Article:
If you had to pick out one group of coins primarily from the past century that would rank as the toughest collection, the most likely pick would almost have to be the Barber quarters produced at San Francisco. There might be other good choices and you could make the point that some of the San Francisco Barber quarters were actually made in the 1890s, but the bulk were produced after 1900.
Technicalities aside, if you really want a challenge when it comes to coins of one facility in the past century, you are going to find no group more challenging than those San Francisco Barber quarters.
It is a fair and logical question to ask why Barber quarters from San Francisco are so tough. Realistically, it is a question which has many answers. Certainly there were low mintages, including a couple that were below 100,000. That has to be one major factor.
An additional factor is certainly that quarters were not a heavily collected denomination at the time they were struck and issued. In times of inflation like ours, it is hard to imagine how much money a quarter represented to an average person a century ago. It had the purchasing power of roughly $4.25 in today’s money.
There were few collectors of the denomination and reflecting that fact there were very few dealers who even bothered to stock the current quarters.
There are other complicating factors as well. The idea of collecting by date and mint was not even widespread when the first San Francisco Barber quarter was produced. The Augustus Heaton work that would help to popularize the idea of collecting both by date and mintmark would not appear until 1893 and even then it would be decades before every collector routinely wanted a coin from every facility from a given year. It took coin boards from Whitman and other companies in the 1930s to truly mold mass collector attitudes about what constituted a full set.
If you were just concerned about having a Barber quarter of every date, unless you were living close to the San Francisco Mint, the chances were good that you would end up with coins from Philadelphia or New Orleans, but probably not from San Francisco simply because the mintages were so low in some years.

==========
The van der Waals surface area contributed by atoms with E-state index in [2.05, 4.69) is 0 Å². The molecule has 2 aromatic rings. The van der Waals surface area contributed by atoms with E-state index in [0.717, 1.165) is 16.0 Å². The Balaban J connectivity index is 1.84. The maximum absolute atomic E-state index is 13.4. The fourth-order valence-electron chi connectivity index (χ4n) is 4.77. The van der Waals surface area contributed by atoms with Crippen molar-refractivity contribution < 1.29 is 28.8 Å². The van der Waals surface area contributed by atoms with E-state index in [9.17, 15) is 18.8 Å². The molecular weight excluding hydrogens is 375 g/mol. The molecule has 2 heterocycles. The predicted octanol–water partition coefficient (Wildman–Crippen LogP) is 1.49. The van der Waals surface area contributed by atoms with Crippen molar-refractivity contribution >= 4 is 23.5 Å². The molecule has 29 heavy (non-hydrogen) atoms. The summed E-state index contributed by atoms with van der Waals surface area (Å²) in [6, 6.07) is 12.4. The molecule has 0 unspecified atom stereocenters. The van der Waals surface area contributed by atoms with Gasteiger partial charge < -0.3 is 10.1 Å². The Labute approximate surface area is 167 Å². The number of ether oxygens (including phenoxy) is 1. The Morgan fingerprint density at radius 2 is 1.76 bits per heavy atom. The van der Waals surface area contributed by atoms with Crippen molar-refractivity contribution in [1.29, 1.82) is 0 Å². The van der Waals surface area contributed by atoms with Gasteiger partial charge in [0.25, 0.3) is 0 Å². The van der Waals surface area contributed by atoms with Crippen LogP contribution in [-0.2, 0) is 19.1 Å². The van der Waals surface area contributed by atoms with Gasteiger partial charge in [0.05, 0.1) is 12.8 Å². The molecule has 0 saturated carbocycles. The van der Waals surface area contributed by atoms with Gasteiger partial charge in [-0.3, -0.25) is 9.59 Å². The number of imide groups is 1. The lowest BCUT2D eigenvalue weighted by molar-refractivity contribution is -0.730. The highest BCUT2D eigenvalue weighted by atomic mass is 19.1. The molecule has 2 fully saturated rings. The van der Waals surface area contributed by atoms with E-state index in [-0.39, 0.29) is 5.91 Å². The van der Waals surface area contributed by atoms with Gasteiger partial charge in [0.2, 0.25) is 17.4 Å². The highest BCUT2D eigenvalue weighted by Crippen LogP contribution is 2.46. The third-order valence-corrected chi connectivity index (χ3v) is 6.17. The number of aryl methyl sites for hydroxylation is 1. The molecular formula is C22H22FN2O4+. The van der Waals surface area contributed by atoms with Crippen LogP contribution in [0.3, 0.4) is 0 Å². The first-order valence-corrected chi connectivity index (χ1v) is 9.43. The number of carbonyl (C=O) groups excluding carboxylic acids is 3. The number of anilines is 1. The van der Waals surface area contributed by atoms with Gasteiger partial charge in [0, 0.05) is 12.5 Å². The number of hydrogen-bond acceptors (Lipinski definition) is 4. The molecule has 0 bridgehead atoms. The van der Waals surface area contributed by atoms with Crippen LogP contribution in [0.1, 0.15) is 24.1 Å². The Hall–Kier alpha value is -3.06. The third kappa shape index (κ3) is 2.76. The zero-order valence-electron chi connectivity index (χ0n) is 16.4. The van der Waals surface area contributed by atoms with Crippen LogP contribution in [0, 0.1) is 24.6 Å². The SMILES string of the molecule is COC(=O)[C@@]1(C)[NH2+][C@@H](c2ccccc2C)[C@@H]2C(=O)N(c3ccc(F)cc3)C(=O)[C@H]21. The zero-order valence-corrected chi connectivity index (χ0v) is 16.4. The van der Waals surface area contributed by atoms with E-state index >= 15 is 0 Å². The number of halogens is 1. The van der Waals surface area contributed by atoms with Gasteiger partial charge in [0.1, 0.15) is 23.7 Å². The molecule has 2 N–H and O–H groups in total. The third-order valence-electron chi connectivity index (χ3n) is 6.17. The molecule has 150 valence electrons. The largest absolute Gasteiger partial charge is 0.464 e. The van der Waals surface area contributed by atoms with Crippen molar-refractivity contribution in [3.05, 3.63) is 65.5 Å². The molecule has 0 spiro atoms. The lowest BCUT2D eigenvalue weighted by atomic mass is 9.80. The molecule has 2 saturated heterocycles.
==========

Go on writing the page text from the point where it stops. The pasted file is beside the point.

It is certainly fair to question why San Francisco would frequently have such low mintages. There is no readily apparent answer to that question. Certainly San Francisco at the time had the capability to produce more coins, although the facility was very busy at least some of the time in the required silver dollar production over the period.
The relative share of the national population who lived in the West was also small relative to the areas served by Philadelphia and New Orleans.
There are no other particularly logical reasons for the low mintages except that it simply worked out that San Francisco simply regularly made very few quarters.
The trend of low mintages was quite literally apparent from the start when in 1892 San Francisco produced 964,079 Barber quarters while Philadelphia was over 8 million and New Orleans over 2.6 million.
Just the mintage alone would make the 1892-S better at $30 in G-4 while neither of the others are even $15. The 1892-S, while probably saved as is the case with most coins when they are the first year of a new design, it is still better in Mint State at $480 in MS-60 and $4,850 in MS-65 and PCGS shows only 11 examples in MS-65 or better.
The pattern of San Francisco having the lowest mintage of the three facilities at the time would continue with the 1893-S, although it was over 1.4 million, and with the 1895-S, although it was higher still at 1,764,681.
At $480 and $445 in MS-60 and $8,400 and $4,150 in MS-65, respectively, the two dates are better although not among the toughest Barber quarters.
In 1896 San Francisco would issue the first of the three dates that would make its Barber quarters famous. The 1896-S had a mintage of just 188,039 and normally that total would have been sufficiently low to make it famous for generations of collectors. In fact, with the 1901-S and 1913-S, the 1896-S has the highest mintage of the three making it closer to the best coin no one ever considered a key date. It was simply a case where based on mintages where the 1896-S had a total of more than double the higher mintage of the other two made it seem like the more available of three especially good dates.
Much of what was suspected by later collectors was based on mintages. That was natural as mintage totals were all the information available other than the suggestion of dealers or collectors that the 1896-S might actually be tougher than expected.
The advent of grading services, however, has made a big difference. Today the 1896-S is appreciated far more than in the past especially in mint state where the amount of saving at the time and not mintages really determines the supply today.
At $750 in G-4 the 1896-S is tough but probably correctly priced. At $8,000 in MS-60 the 1896-S is up from $5,600 from five years ago. What is significant is that today the 1913-S is $9,000 in MS-60, but five years ago it was $6,750.
Simply put the 1896-S closed the gap somewhat in MS-60. The reason that has happened and is likely to continue to happen are the totals as PCGS reports only 29 mint state 1896-S quarters graded while NGC reports just 24. In the case of the 1913-S, the totals are 54 for PCGS and 39 for NGC.
Clearly, the 1896-S appears to be the tougher date in MS-60 and that is also seen in MS-65 where it lists for $56,000, which makes it easily the second most expensive Barber quarter and that price is backed up by a PCGS total of just 10 coins graded MS-65 or better.